Imagine a community of great possibilities and prosperity built by Black people for Black people. Places to work. Places to live. Places to learn and shop and play. Places to worship.
Now imagine it being ravaged by flames.
In May 1921, the Tulsa, Oklahoma, neighborhood of Greenwood was a fully realized antidote to the racial oppression of the time. Built in the early part of the century in a northern pocket of the city, it was a thriving community of commerce and family life to its roughly 10,000 residents.
Brick and wood-frame homes dotted the landscape, along with blocks lined with grocery stores, hotels, nightclubs, billiard halls, theaters, doctor’s offices and churches.
Greenwood was so promising, so vibrant that it became home to what was known as America’s Black Wall Street. But what took years to build was erased in less than 24 hours by racial violence — sending the dead into mass graves and forever altering family trees.
Hundreds of Greenwood residents were brutally killed, their homes and businesses wiped out. They were casualties of a furious and heavily armed white mob of looters and arsonists. One factor that drove the violence: resentment toward the Black prosperity found in block after block of Greenwood.
The financial toll of the massacre is evident in the $1.8 million in property loss claims — $27 million in today’s dollars — detailed in a 2001 state commission report. For two decades, the report has been one of the most comprehensive accounts to reveal the horrific details of the massacre — among the worst racial terror attacks in the nation’s history — as well as the government’s culpability.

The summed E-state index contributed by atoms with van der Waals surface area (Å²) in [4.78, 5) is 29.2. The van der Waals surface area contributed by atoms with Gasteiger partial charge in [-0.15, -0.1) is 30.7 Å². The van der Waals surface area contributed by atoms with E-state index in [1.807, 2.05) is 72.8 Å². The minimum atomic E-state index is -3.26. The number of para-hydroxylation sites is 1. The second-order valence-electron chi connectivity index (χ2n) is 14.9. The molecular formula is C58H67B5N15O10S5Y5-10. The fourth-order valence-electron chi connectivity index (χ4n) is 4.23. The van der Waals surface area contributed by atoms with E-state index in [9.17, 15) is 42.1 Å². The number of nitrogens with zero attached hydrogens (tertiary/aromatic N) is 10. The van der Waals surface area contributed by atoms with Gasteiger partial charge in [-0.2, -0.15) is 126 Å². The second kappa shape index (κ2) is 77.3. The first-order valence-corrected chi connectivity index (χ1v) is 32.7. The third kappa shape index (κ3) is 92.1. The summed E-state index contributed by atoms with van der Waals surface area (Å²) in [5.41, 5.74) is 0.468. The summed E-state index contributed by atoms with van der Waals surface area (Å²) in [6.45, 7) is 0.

The destruction of property is only one piece of the financial devastation that the massacre wrought. Much bigger is a sobering kind of inheritance: the incalculable and enduring loss of what could have been, and the generational wealth that might have shaped and secured the fortunes of Black children and grandchildren.
“What if we had been allowed to maintain our family business?” asked Brenda Nails-Alford, who is in her early 60s.
The Greenwood Avenue shoe shop of her grandfather and his brother was destroyed.
“If they had been allowed to carry on that legacy,” she said, “there’s no telling where we could be now.”
The Marquee Block
Perhaps no other collection of businesses tells the story of Greenwood and Black entrepreneurship better than the 100 block of Greenwood Avenue, rising near the southern tip of the neighborhood. This marquee block was the pulse of the Black business community.
More than 70 businesses operated in mostly one-, two- and three-story red brick buildings clustered along the block. All but a couple were owned by Black entrepreneurs.
In this stretch alone, there were four hotels, two newspapers, eight doctors, seven barbers, nine restaurants and a half-dozen professional offices of real estate agents, dentists and lawyers. A cabaret and a cigar shop were on the block, too.
You could shop for groceries, play pool, take in a theater show, eat dinner or get your hair styled — without ever leaving the block.
“My grandfather often talked about how you could enjoy a full life in Greenwood, that everything you needed or wanted was in Greenwood. You never had to go anywhere,” said Star Williams, 40, granddaughter of Otis Grandville Clark, who was 18 during the massacre. “He talked about seeing Black success and how his sense of identity and pride came from Greenwood.”
The businesses on Greenwood Avenue were owned by people who were among Tulsa’s most prominent Black citizens.
A City Within a City
J.B. Stradford and O.W. Gurley — who purchased large tracts of land in the early 1900s — were among the founders of Greenwood. They began building on the northern side of Tulsa beyond the railroad tracks, forming the bones of the city’s predominantly Black neighborhood that was separate from the white side of town.